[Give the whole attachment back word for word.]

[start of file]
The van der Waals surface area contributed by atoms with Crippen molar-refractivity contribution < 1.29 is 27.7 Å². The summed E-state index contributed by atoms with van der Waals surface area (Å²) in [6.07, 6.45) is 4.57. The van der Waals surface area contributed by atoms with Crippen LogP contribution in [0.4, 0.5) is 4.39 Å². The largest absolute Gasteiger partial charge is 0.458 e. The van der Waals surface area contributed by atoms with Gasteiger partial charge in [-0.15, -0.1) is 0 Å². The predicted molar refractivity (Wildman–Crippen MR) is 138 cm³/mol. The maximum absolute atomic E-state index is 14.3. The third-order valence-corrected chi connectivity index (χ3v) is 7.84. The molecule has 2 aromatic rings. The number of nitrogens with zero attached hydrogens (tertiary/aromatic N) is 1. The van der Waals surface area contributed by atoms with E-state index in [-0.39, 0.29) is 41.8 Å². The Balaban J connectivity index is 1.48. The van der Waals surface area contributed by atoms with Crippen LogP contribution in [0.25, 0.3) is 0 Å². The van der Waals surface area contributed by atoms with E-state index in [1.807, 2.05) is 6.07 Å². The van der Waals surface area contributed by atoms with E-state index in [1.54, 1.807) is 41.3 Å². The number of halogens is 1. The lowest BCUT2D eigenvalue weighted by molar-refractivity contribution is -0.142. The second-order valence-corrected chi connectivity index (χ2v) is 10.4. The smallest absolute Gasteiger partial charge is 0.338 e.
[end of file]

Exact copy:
The van der Waals surface area contributed by atoms with Crippen molar-refractivity contribution < 1.29 is 27.7 Å². The summed E-state index contributed by atoms with van der Waals surface area (Å²) in [6.07, 6.45) is 4.57. The van der Waals surface area contributed by atoms with Crippen LogP contribution in [0.4, 0.5) is 4.39 Å². The largest absolute Gasteiger partial charge is 0.458 e. The van der Waals surface area contributed by atoms with Gasteiger partial charge in [-0.15, -0.1) is 0 Å². The predicted molar refractivity (Wildman–Crippen MR) is 138 cm³/mol. The maximum absolute atomic E-state index is 14.3. The third-order valence-corrected chi connectivity index (χ3v) is 7.84. The molecule has 2 aromatic rings. The number of nitrogens with zero attached hydrogens (tertiary/aromatic N) is 1. The van der Waals surface area contributed by atoms with E-state index in [-0.39, 0.29) is 41.8 Å². The Balaban J connectivity index is 1.48. The van der Waals surface area contributed by atoms with Crippen LogP contribution in [0.25, 0.3) is 0 Å². The van der Waals surface area contributed by atoms with E-state index in [1.807, 2.05) is 6.07 Å². The van der Waals surface area contributed by atoms with E-state index in [1.54, 1.807) is 41.3 Å². The number of halogens is 1. The lowest BCUT2D eigenvalue weighted by molar-refractivity contribution is -0.142. The second-order valence-corrected chi connectivity index (χ2v) is 10.4. The smallest absolute Gasteiger partial charge is 0.338 e.